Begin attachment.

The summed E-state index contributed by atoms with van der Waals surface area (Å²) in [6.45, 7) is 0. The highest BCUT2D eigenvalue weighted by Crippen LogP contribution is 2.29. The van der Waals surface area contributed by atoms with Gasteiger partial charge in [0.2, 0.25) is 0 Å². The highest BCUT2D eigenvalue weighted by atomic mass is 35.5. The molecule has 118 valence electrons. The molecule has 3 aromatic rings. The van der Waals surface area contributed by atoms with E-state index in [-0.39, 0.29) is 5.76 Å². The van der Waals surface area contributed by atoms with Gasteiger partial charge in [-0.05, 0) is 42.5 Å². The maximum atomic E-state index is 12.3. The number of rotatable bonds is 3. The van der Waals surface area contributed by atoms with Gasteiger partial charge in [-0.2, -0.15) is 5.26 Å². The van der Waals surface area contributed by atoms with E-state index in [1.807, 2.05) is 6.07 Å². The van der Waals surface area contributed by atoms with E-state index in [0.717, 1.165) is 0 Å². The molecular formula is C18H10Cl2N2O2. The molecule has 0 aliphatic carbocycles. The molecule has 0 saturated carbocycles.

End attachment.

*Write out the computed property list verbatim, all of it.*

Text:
The summed E-state index contributed by atoms with van der Waals surface area (Å²) in [6.45, 7) is 0. The highest BCUT2D eigenvalue weighted by Crippen LogP contribution is 2.29. The van der Waals surface area contributed by atoms with Gasteiger partial charge in [0.2, 0.25) is 0 Å². The highest BCUT2D eigenvalue weighted by atomic mass is 35.5. The molecule has 118 valence electrons. The molecule has 3 aromatic rings. The van der Waals surface area contributed by atoms with E-state index in [-0.39, 0.29) is 5.76 Å². The van der Waals surface area contributed by atoms with Gasteiger partial charge in [-0.05, 0) is 42.5 Å². The maximum atomic E-state index is 12.3. The number of rotatable bonds is 3. The van der Waals surface area contributed by atoms with Gasteiger partial charge in [-0.2, -0.15) is 5.26 Å². The van der Waals surface area contributed by atoms with E-state index in [1.807, 2.05) is 6.07 Å². The van der Waals surface area contributed by atoms with E-state index in [0.717, 1.165) is 0 Å². The molecular formula is C18H10Cl2N2O2. The molecule has 0 aliphatic carbocycles. The molecule has 0 saturated carbocycles.